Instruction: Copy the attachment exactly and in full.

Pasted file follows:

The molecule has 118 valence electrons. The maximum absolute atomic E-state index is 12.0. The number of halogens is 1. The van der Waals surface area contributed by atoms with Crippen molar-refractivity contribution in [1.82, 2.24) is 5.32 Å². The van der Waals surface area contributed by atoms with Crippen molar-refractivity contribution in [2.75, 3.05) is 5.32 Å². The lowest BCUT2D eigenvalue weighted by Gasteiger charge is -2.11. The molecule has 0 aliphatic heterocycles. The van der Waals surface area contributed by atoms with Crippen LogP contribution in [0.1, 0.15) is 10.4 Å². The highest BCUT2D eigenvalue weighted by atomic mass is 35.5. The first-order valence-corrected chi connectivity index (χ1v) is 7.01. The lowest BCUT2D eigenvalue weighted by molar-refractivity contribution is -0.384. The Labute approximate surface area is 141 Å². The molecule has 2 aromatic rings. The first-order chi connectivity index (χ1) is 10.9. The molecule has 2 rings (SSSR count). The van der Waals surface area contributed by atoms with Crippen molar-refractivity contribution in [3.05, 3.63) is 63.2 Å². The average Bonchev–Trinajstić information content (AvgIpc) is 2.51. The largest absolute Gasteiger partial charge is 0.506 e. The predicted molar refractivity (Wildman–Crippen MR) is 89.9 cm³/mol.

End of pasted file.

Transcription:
The molecule has 118 valence electrons. The maximum absolute atomic E-state index is 12.0. The number of halogens is 1. The van der Waals surface area contributed by atoms with Crippen molar-refractivity contribution in [1.82, 2.24) is 5.32 Å². The van der Waals surface area contributed by atoms with Crippen molar-refractivity contribution in [2.75, 3.05) is 5.32 Å². The lowest BCUT2D eigenvalue weighted by Gasteiger charge is -2.11. The molecule has 0 aliphatic heterocycles. The van der Waals surface area contributed by atoms with Crippen LogP contribution in [0.1, 0.15) is 10.4 Å². The highest BCUT2D eigenvalue weighted by atomic mass is 35.5. The first-order valence-corrected chi connectivity index (χ1v) is 7.01. The lowest BCUT2D eigenvalue weighted by molar-refractivity contribution is -0.384. The Labute approximate surface area is 141 Å². The molecule has 2 aromatic rings. The first-order chi connectivity index (χ1) is 10.9. The molecule has 2 rings (SSSR count). The van der Waals surface area contributed by atoms with Crippen molar-refractivity contribution in [3.05, 3.63) is 63.2 Å². The average Bonchev–Trinajstić information content (AvgIpc) is 2.51. The largest absolute Gasteiger partial charge is 0.506 e. The predicted molar refractivity (Wildman–Crippen MR) is 89.9 cm³/mol.